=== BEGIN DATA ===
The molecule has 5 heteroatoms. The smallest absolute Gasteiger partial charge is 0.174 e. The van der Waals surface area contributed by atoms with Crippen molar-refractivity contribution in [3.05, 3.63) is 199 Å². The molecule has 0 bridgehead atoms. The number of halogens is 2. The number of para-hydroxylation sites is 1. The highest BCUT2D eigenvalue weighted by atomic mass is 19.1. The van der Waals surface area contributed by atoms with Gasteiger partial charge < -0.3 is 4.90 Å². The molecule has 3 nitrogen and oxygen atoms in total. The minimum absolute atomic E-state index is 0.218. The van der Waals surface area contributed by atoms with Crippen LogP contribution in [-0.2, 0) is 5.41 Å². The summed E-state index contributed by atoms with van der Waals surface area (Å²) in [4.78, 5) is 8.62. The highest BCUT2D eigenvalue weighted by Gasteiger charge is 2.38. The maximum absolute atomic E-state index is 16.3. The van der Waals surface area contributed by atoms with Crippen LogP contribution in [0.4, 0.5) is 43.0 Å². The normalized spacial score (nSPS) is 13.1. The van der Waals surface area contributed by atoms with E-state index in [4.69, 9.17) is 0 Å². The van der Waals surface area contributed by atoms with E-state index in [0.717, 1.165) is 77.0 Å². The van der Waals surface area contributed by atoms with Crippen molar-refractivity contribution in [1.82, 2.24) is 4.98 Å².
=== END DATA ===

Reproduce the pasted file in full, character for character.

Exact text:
The molecule has 5 heteroatoms. The smallest absolute Gasteiger partial charge is 0.174 e. The van der Waals surface area contributed by atoms with Crippen molar-refractivity contribution in [3.05, 3.63) is 199 Å². The molecule has 0 bridgehead atoms. The number of halogens is 2. The number of para-hydroxylation sites is 1. The highest BCUT2D eigenvalue weighted by atomic mass is 19.1. The van der Waals surface area contributed by atoms with Gasteiger partial charge < -0.3 is 4.90 Å². The molecule has 3 nitrogen and oxygen atoms in total. The minimum absolute atomic E-state index is 0.218. The van der Waals surface area contributed by atoms with Crippen LogP contribution in [-0.2, 0) is 5.41 Å². The summed E-state index contributed by atoms with van der Waals surface area (Å²) in [4.78, 5) is 8.62. The highest BCUT2D eigenvalue weighted by Gasteiger charge is 2.38. The maximum absolute atomic E-state index is 16.3. The van der Waals surface area contributed by atoms with Crippen LogP contribution in [0.4, 0.5) is 43.0 Å². The normalized spacial score (nSPS) is 13.1. The van der Waals surface area contributed by atoms with E-state index in [4.69, 9.17) is 0 Å². The van der Waals surface area contributed by atoms with E-state index in [0.717, 1.165) is 77.0 Å². The van der Waals surface area contributed by atoms with Crippen molar-refractivity contribution in [1.82, 2.24) is 4.98 Å².